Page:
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Funding an Education to Employment Data System would fill an important gap in knowledge about D.C.’s public school alumni

April 04, 2023
  • Chelsea Coffin

On April 5, 2023, Director of the Education Policy Initiative Chelsea Coffin testified during the FY2024 budget oversight hearing on education agencies before the Committee of the Whole. The testimony focused on the critical importance of knowing what happens to D.C.’s high school alumni that will now be possible with the creation of the Education to Employment Data System (or P20W System) in the FY 2024 Budget. The testimony is based on the D.C. Policy Center report, Measuring early career outcomes in D.C. You can read her testimony below, or download a PDF copy.

D.C.’s public and public charter schools serving students in pre-kindergarten through grade 12 strive to prepare students to succeed as young adults through college and in the workplace. While the city monitors key outcomes such as high school graduation rates and enrollment in postsecondary degree programs, we know very little about early career outcomes for D.C.’s public school alumni.

What we do know about outcomes after high school is sobering. Based on the most recent high school graduation, postsecondary enrollment, and postsecondary completion rates, the D.C. Policy Center estimates that out of every 100 9th graders, 8 will complete a postsecondary degree within six years of graduating high school (down from 14 out of every 100 pre-pandemic.)1 This is happening in a city where 58 percent of jobs require a postsecondary degree.2

For the other 92 out of 100 in this 9th grade cohort without a college degree, D.C. doesn’t have information on their employment or earnings–important indicators of whether alumni are able to lead choice-filled lives. As a proxy, young adults (ages 18 to 34) who were born and live in D.C. earned an average annual income of $31,658, a little more than half of the $58,548 earned by their peers who are living in D.C. but were born elsewhere.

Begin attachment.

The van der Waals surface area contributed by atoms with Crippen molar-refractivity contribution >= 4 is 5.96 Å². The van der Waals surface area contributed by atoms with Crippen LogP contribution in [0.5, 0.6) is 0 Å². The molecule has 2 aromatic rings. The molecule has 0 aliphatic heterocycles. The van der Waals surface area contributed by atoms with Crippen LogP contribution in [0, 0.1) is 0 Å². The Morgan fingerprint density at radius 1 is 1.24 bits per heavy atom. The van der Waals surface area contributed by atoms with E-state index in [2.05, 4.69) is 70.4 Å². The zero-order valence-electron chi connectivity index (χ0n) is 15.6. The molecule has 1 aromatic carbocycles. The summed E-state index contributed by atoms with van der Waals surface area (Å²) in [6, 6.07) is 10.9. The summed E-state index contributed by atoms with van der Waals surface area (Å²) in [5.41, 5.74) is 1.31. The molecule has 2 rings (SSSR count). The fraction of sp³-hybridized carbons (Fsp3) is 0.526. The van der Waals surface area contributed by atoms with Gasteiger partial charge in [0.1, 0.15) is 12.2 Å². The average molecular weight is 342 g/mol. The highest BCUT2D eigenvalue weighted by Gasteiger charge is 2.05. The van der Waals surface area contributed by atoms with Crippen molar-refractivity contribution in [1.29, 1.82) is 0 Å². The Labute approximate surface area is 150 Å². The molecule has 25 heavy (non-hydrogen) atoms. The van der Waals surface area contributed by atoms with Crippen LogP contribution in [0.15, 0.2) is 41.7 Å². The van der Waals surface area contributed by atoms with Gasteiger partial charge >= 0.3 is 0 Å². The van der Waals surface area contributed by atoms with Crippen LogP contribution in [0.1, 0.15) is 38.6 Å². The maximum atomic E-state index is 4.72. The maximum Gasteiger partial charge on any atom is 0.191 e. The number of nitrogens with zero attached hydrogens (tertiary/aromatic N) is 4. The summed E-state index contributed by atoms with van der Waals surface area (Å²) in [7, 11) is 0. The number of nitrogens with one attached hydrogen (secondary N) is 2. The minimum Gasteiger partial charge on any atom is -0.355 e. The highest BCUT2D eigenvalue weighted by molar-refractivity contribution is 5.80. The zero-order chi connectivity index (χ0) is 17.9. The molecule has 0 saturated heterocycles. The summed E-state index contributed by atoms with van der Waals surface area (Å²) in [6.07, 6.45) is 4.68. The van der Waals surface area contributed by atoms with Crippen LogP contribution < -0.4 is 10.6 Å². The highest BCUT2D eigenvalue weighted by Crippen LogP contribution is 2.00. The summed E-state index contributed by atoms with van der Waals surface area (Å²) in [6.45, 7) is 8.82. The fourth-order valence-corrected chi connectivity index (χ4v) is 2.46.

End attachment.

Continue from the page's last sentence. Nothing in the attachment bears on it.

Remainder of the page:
Understanding more about District graduates’ experiences in their early careers will inform practices and investments to support current students and future graduates on a path to success. Other jurisdictions, like neighboring Maryland and Virginia, already do this in a few ways, including creating strong linkages between statewide longitudinal data systems for high school students and wage data reported for unemployment insurance administration from workforce agencies as proposed in the Education to Employment Data System of the FY 2024 Budget.

In recent years, D.C. has provided significant funding for high schoolers and their connections to college and career, including work-based learning, the Marion Barry Summer Youth Employment Program (MBSYEP), College Rising mentorship, DC Futures tuition assistance, and so much more. Investing in the Education to Employment Data System will connect the dots between high school and workforce for many alumni, allowing stakeholders (including Council, OSSE, LEAs, service providers, and the DC Education Research Collaborative, to name a few) to find out what is working in these programs and maximize these investments.3

Examining early career outcomes, including earnings and employment for alumni, deserves to be a focus point in education recovery after the pandemic. In addition to the decline in postsecondary completion now estimated at 8 out of every 100 9th graders, D.C. is seeing a mismatch between college and career readiness and college enrollment. For example, among Black students who represent 69 percent of high school students, 9 percent meet or exceed expectations for college and career readiness in math and 20 percent do so in ELA, but a much higher share—49 percent—of high school graduates who are Black enroll in postsecondary six months after graduation. D.C. needs a better understanding of what happens on the career side for alumni.


  1. D.C. Policy Center. 2023. State of D.C. Schools, 2021-22: In-Person Learning, Measuring Outcomes, and Work on Recovery. D.C. Policy Center. Retrieved from https://www.dcpolicycenter.org/publications/schools-21-22/
  2. Coffin, C. and Rubin, J. 2021. Measuring early career outcomes in D.C. D.C. Policy Center. Retrieved from https://www.dcpolicycenter.org/publications/measuring-outcomes/
  3. Coffin. C. and Rubin, J. 2021. Measuring early career outcomes in D.C. D.C. Policy Center. Retrieved from https://www.dcpolicycenter.org/publications/measuring-outcomes/


Chelsea Coffin

Director of the Education Policy Initiative
D.C. Policy Center

Chelsea Coffin joined the D.C. Policy Center in September 2017 as the Director of the Education Policy Initiative. Her research focuses on how schools connect to broader dynamics in the District of Columbia. She has authored reports on diversity in D.C.’s schools, the D.C. schools with the best improvement for at-risk students, and the transition after high school in D.C. Chelsea has also conducted planning analysis at the D.C. Public Charter School Board, carried out research at the World Bank, and taught secondary school with the Peace Corps in Mozambique.

Chelsea holds a Bachelor of Arts from Middlebury College and a Master of Arts from Johns Hopkins University (SAIS) in International Economics and Development.

You can reach Chelsea at chelsea@dcpolicycenter.org.